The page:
Industrial production provides a huge amount of MGD that can be transformed into business intelligence. Decision makers can handle the imperfection of configurations, or support operations. There are lots of examples of the smart and brave use of data analysis in fields that may seem to have no connection to it at all. For example, the Lanworth company (established in 2000) provides natural resource intelligence by monitoring data about biomass supplies. They publish reports and world production predictions. This is an extreme example, of course – but why not think out of the box?
The whole mobile traffic is growing rapidly. In 2011 data traffic amounted to 0,6 Exabytes per month and this was expected to triple by the end of 2013 (to put this into context: an average person hears less than a terabyte of text in a lifetime in total). Analysing big data can support service backend systems and therefore help to improve network quality and detect threats and anomalies.
As we have already mentioned, one of the biggest advantages of log analysis is that it permits the coupling of information from very different sources (e.g. servers, POS systems, databases and custom applications) and therefore allows a business to capture information about connections and correlations in a holistic picture of data intelligence. Transactions among the company and it’s stakeholders (and also, the departments of a company) can be altered to be more efficient.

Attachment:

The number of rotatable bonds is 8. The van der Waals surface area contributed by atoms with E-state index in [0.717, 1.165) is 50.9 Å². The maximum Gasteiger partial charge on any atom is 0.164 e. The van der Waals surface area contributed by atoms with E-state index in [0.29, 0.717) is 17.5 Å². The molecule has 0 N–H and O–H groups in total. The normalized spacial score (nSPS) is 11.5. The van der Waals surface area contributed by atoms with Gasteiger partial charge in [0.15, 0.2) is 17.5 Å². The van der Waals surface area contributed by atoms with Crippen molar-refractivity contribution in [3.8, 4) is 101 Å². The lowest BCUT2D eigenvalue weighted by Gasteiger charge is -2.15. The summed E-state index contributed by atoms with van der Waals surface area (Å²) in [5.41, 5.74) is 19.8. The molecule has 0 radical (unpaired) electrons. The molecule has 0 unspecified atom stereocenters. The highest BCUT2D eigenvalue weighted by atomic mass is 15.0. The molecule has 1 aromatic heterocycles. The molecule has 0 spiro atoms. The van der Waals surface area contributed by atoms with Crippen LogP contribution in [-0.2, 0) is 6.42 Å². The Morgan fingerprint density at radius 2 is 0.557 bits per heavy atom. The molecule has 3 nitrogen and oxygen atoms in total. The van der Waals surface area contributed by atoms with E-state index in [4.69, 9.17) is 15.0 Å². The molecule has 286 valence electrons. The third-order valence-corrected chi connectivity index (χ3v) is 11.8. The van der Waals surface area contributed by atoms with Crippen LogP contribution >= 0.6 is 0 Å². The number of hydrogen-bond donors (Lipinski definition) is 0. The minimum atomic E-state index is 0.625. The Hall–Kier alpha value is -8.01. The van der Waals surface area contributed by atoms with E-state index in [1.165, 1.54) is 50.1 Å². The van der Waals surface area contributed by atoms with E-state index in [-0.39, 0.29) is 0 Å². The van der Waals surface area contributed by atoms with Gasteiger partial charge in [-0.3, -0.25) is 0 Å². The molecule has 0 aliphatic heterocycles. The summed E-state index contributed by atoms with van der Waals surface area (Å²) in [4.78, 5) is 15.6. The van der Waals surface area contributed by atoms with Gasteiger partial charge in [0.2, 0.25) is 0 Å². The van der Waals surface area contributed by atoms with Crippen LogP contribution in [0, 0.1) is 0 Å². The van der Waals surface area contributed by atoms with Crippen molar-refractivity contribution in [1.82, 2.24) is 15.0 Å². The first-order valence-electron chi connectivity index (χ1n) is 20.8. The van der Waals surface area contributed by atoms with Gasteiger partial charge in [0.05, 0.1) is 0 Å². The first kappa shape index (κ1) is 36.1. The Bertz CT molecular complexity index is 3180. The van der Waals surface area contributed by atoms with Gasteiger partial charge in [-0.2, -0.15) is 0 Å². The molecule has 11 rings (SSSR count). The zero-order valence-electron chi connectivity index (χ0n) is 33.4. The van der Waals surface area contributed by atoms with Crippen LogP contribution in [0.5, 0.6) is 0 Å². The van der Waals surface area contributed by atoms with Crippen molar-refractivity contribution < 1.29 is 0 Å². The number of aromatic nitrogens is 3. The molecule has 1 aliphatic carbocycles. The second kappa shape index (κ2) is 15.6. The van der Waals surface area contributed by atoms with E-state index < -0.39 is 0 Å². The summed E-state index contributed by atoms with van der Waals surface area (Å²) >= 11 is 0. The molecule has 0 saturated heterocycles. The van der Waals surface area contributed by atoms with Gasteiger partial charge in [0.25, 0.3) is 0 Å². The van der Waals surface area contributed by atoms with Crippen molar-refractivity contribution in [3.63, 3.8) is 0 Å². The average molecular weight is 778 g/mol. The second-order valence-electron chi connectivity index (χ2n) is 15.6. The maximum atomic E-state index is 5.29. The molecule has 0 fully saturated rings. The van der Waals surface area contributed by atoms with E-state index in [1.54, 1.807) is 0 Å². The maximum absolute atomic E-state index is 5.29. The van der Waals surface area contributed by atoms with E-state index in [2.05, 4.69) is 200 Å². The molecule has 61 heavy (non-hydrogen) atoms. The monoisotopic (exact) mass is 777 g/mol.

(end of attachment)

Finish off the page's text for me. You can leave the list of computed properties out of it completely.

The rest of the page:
Consultant companies face the constant pressure of deadlines and the challenge of making accurate estimates and decisions based on them. A fast, flexible analytical tool gives analysts the chance to test more solutions, validate outcomes more precisely and give a more comprehensive insight into the subject of analysis.
Millions of tests are run to detect diseases during laboratory experiments and research. For example, one current research effort involves experimenting on bones with x-rays to identify patterns of aging. LogDrill can be used for logging events, checking the state of health devices and monitoring and ensuring the privacy of patient records. But it also can help with the management side of health care institutions such as giving insights into applications and devices, identifying security threats and generally providing information for business decisions.
Overgrown bureaucratic systems are typical problems of this sector. Still, systems designed as services for the public good can be improved just like any other IT-based systems. Making them more efficient ultimately benefits society in general and can increase the satisfaction of citizens.